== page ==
This is the back cover lining featuring more wild flowers. I made the covers from a printed fabric with a pattern of roof tiles. I used the reverse of the fabric and knocked the design back further by overlaying it with muslin, and bound the edges with the reversed fabric.
My other finished book is the one made from assorted fabrics which had been bundled up and left in the garden for weeks. They have taken on interesting stains which give them a lovely antique look - not easy to see in these photos. I call it my scruffy book.
I toyed with the idea of making a separate cover then decided that the largest page would be ideal for the purpose. As all the fabrics were just bits and pieces from my ragbag (I didn't want to risk anything special) my pages are all shapes and sizes as you can see.
It gives quite a nice effect and I deliberately arranged them in a very random fashion to make the most of this.
I haven't bothered to photograph all the pages separately as you have already seen them in an earlier post.
This is the back cover.
So what shall I do next? I have several ideas - it is simply a question of which one is the most persistent and keeps pushing itself to the fore.
This is Hawkwood College near Stroud in Gloucestershire where I have been enjoying a weekend workshop tutored by Frances Pickering and enjoying meeting up with several of the students I met last year, and yes, I did sign up for next year.
It is in a beautiful setting and a haven for wildlife as the gardens are not manicured but allowed to naturalize. There were bees and butterflies everywhere and birdsong all day and owls hooting at night.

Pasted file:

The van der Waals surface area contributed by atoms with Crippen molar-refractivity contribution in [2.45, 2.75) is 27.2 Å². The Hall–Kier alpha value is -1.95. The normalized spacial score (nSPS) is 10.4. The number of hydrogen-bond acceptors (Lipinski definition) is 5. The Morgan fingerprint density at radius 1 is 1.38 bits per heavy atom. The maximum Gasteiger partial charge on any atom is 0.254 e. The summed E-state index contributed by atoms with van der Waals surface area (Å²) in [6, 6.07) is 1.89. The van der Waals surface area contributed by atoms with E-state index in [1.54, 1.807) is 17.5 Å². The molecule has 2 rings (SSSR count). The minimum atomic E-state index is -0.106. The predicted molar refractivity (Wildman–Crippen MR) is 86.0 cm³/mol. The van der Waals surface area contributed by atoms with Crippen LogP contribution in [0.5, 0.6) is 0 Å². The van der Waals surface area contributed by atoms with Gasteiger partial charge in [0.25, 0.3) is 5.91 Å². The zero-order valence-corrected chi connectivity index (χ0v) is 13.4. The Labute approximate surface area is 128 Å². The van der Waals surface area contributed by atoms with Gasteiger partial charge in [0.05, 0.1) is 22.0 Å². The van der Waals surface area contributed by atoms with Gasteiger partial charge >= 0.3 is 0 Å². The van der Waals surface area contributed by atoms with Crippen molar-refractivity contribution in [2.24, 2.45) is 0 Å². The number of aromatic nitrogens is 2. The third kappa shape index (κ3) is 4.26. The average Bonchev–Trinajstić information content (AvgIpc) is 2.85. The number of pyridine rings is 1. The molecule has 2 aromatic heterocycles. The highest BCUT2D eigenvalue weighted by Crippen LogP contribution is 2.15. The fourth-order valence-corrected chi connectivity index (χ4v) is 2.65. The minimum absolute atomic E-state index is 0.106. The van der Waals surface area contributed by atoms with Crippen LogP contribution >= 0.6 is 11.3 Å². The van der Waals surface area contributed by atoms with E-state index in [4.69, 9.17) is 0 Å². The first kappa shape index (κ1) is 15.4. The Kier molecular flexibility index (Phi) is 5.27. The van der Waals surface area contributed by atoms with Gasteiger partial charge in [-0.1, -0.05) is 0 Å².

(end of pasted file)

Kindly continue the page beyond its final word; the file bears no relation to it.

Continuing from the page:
There was a huge clump of these magnificent globe artichokes growing just outside the studio windows.
And St.Francis of Assisi stands in the overgrown rockery.
I love this giant mobile hanging from one of the enormous trees. I think those stones might be old roof slates - they are quite big
Our theme for this workshop was 'Black and White and Read all over'. We were asked to include text in our designs and work mostly in black and white plus shades of grey, and one other colour was permitted. I chose yellow but kept forgetting to include it.
All of my text has been taken from lines of poetry by John Clare. To get us started we did mono printing or transfer printing on white fabric. I decided to stick with mono-printing and found that my abstract marks turned out to be very useful and easy to adapt to landscapes and woods. I printed with a feather on this page so thought a quotation featuring birds was in order for this one.
Most of these pages need more work done on them but I am not quite sure what. I shall put them away for a day or two, then take another look at them.
I was very brave and did all my drawing directly onto the fabric pages with a black Pitt pen. The one above is from 'Open Winter': "In sheltered spots - primroses, when they get behind the wood's old roots where ivy shields their crimpled curdled leaves, will shine and hide".
This one is "Old elm that murmured in our chimney top - the sweetest anthem autumn ever made". I like that swirly pattern of my background print and thought it could represent the tempest that felled the elm tree. It was so hard trying to make it look like a fallen tree and I haven't quite got it right.
This one also needs more work and I think I will make the moon a bit larger. It's a bit lost behind those trees and I need a few more branches here and there to break up all the vertical lines.
I think we all felt exhausted by the end of Sunday but had thoroughly enjoyed ourselves and worked ourselves to a frazzle. The weather was lovely, the food was delicious and plentiful, the bed was so comfortable and the company was delightful. If that wasn't enough, among the other students was none other than Jan Messent who has been a textile heroine of mine for many years. I love her work and have several of her books. I took the Celtic and Anglo-Saxon Embroidery one with me so that she could sign it, which she did. I even sat next to her one lunch time - she is a very serene person but has a lovely sense of humour. It took great control not to be like a schoolgirl hyperventilating with excitement!
So it's back down to earth today, with chores and gardening crying out to be done before I start work on my pages again.